DISCLAIMER - Highlander and its characters is the copyright of Rysher and Panzer/Davis Productions and no infringement is intended. The story, such as it is, is copyright Karen Colohan, 2001-2
by Karen Colohan
Kinda lose your sense of time 'Cause the days don't matter no more All the feelings that you hide Gonna tear you up inside You hope she knows you tried
Follows you around all day And you wake up soaking wet 'Cause between this world and eternity There is a face you hope to see "Unforgivable Sinner" - Lene Marlin
It had been almost an hour; nearly sixty minutes since Alexa had drawn her final, painful breath. She had closed her eyes for the last time and finally given up her brave, doomed fight for life. One hour - such a short space of time in a life that had spanned five thousand years. Why, then, did it feel like such an eternity?
He had been sitting here at her bedside while the minutes crawled by. He knew she was gone and yet, somehow, he still wasn't quite able to believe it. Even though, now, he knew she had already been dying that very first time he had met her. But wasn't that true of all mortals? Perhaps, but they still hadn't had enough time. Never long enough, but with Alexa in particular the time had been far too short.
The pale skin was cool under his touch, the slender hand held between his own unbelievably frail. Alexa had never been physically strong, but the slight frame had housed such a brave spirit. Sometimes he had been awed by the strength with which she had fought to cling to those last few days and weeks of life. But now the clear eyes had closed forever... and yet he still sat at her side, hoping.
The machines had all been switched off and the room was eerily quiet. He'd grown used to the steady susurration of the ventilator which had maintained Alexa's breathing. It was stilled now, as was the slow rise and fall of her chest.
Alexa was dead and, despite his efforts to gain the Methuselah stone, she had died as she'd been born, a mortal. She would not be coming back to life. There would be no miracle for her.
The man Alexa had known as Adam Pierson finally accepted the inevitable. He bent his head and laid his forehead on the soft pillow. How many times in five thousand years had he found himself having to say goodbye to a loved one for the final time? Methos, the oldest Immortal, couldn't count them any more. What he did know was that it was far too many times... and that it never got any easier. Each loss brought the same sharp pain as all the ones before. Somehow that always surprised him. Shouldn't he have grown used to it by now?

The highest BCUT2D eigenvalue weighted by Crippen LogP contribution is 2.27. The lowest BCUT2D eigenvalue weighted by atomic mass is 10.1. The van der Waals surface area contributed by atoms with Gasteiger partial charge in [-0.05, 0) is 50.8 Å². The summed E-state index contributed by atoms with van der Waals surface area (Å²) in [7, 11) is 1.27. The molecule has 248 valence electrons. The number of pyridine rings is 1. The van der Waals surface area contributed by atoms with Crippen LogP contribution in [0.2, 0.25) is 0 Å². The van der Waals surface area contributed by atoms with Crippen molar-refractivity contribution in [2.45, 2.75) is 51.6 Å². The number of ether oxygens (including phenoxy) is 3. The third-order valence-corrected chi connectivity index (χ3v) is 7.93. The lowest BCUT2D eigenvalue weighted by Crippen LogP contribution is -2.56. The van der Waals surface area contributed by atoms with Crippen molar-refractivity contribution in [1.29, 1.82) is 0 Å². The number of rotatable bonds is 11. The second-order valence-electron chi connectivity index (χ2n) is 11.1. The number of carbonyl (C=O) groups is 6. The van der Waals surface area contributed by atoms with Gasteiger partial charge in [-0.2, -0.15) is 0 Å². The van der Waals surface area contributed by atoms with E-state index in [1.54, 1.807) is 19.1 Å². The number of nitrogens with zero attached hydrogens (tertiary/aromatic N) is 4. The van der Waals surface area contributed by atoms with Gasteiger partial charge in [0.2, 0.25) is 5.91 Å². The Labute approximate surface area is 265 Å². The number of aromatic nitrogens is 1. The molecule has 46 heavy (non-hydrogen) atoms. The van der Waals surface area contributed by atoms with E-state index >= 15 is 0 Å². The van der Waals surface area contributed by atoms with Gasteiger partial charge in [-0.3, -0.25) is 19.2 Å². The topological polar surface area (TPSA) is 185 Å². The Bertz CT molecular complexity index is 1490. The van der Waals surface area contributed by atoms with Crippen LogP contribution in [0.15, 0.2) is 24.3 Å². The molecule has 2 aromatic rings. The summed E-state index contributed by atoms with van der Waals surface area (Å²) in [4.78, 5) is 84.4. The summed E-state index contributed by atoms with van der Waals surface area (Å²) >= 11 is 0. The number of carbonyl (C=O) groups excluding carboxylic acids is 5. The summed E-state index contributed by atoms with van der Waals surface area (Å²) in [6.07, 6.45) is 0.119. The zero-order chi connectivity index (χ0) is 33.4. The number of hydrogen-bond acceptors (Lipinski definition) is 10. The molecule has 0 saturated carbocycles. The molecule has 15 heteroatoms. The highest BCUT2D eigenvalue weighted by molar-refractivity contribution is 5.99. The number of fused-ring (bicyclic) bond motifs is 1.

His grief finally sought outward expression and he wept. He made no sound and the tears were lost in the white linen of the pillowcase.
Methos wasn't sure how long he sat like that, keeping his silent vigil, his head resting beside Alexa's on the pillow. Eventually, though, the discreet sound of someone clearing their throat roused him. He looked around. One of the nurses stood in the doorway, her expression compassionate.
"Monsieur Pierson, I'm sorry, but we must..."
From somewhere he found the ghost of a smile, polite, meaningless. "Of course, I understand. Thank you for being so patient."
Slowly he stood. For the last time he looked down at the frail mortal who had given him such a new lease on life. He had taken her to places long familiar to him and somehow she had helped him see them with new eyes. Alexa had given him back his sense of wonder. For that alone he knew he would never forget her. It was a rare gift, one he had been unable to repay.
He kissed the cold hand one final time, saying a silent goodbye. Then he laid it back gently on the bed, smoothing the sheet automatically as he did so. Methos felt an icy chill within himself. He was suddenly devoid of direction, bereft. Somehow he made his feet take the few steps which brought him outside Alexa's room.
It was over. What did he do now?
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